In response to a request for reading suggestions for a teen from Amy Welborn, Disputations describes a book he'd like to see:
give me an idea for a book I think would be very helpful for teenagers: The Not-So-Great Ideas, a compendium of bum philosophies that captivate nineteen-year-olds when they first encounter them. Objectivism, solipsism, Marxism, materialism, nihilism: the dead-end sinks of human thought and sources of human misery. Collect them in a single book for high school students that, if nothing else, will teach them their parents aren't the only grown-ups who have lousy ideas.

The trouble with encountering loony ideas for the first time in college is that the person who introduces you to the concept is generally a true believer. As such, they seldom give a balanced presentation, but use their influence to bring you on board, as well.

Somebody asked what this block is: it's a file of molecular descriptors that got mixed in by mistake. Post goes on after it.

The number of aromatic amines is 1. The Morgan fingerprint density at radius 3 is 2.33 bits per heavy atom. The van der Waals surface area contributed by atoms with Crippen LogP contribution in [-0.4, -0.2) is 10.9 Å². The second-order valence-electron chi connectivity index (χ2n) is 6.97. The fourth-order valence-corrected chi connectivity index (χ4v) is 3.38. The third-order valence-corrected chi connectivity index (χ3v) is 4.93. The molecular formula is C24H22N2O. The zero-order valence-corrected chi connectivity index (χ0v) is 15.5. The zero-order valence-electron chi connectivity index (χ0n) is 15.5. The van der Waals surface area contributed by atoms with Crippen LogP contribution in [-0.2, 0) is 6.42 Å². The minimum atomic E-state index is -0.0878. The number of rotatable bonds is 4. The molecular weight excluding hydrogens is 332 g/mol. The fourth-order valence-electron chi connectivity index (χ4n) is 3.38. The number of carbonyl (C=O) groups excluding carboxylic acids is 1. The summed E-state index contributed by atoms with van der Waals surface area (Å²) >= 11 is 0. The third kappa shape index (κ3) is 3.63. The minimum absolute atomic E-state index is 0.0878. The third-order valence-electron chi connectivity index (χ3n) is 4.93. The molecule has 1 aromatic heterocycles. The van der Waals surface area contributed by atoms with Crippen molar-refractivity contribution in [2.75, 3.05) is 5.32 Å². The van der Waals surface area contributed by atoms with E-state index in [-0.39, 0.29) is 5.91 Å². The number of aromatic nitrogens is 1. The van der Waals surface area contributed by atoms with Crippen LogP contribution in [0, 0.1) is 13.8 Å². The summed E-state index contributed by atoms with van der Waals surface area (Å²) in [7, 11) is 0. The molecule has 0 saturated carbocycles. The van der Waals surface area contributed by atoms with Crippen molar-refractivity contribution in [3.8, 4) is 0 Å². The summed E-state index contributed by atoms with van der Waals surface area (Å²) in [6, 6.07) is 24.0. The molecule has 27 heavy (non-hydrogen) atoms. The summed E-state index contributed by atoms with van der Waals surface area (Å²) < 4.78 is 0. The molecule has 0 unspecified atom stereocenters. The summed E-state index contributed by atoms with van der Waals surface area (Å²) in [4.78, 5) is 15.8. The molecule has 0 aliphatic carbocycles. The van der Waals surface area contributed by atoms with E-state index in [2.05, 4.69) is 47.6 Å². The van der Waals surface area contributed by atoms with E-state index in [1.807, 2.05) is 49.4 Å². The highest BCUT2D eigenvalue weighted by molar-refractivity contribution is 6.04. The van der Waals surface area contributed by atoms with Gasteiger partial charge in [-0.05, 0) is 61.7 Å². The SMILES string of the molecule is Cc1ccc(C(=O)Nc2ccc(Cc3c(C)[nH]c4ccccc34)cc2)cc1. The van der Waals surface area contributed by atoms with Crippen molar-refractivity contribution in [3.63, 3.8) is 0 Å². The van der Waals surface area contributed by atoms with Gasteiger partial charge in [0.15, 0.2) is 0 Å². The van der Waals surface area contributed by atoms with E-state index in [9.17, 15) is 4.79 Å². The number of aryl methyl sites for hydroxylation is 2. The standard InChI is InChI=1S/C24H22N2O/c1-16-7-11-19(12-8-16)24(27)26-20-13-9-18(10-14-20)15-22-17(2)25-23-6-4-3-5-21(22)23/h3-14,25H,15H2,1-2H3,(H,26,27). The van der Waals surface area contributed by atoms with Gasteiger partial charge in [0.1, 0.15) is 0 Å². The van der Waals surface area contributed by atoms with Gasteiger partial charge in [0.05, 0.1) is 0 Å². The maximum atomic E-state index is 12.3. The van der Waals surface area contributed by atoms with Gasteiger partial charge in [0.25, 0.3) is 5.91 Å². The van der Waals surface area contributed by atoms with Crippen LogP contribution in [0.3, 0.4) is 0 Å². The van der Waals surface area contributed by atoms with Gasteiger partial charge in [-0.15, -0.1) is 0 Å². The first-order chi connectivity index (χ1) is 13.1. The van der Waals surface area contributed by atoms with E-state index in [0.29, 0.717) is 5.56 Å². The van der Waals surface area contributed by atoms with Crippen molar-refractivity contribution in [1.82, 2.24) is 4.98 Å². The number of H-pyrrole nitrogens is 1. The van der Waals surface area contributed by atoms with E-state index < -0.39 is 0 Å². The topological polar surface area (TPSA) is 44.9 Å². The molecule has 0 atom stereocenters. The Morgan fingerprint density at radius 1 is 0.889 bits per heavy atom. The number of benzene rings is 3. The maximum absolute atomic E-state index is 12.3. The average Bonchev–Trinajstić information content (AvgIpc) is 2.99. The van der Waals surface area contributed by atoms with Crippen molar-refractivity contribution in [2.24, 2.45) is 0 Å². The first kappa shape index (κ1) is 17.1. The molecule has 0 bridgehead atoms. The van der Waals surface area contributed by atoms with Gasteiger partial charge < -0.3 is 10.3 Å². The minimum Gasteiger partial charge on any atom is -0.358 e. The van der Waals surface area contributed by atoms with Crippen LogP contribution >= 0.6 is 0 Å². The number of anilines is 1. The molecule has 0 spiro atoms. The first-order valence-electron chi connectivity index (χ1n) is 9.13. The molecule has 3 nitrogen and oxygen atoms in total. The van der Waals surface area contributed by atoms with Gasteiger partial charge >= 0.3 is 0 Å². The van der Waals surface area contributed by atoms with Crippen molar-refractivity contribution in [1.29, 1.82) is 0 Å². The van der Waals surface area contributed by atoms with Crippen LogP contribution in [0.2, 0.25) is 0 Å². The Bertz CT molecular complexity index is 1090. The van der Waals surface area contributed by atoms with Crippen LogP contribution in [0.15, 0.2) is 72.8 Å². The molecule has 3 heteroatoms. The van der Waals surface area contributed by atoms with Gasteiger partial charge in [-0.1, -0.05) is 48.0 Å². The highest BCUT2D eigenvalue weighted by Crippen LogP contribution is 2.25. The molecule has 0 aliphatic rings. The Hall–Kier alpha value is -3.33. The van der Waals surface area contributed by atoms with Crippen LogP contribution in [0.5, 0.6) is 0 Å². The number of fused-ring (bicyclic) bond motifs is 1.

As with a Comparative Religions class, or an Intro Philosophy class (one that is run on old-fashioned principles), students should be given a broad introduction to the concepts of that philosophy, selected readings, and some critique of its flaws. Think of it as similar to a medical vaccination - a way of innoculating our youth against something potentially harmful to their development.


I'd disagree that Objectivism belongs on that list. Within its domain of applicability, it's sound. Its promoters have simply tried to make it into a panacea, which it most certainly is not.

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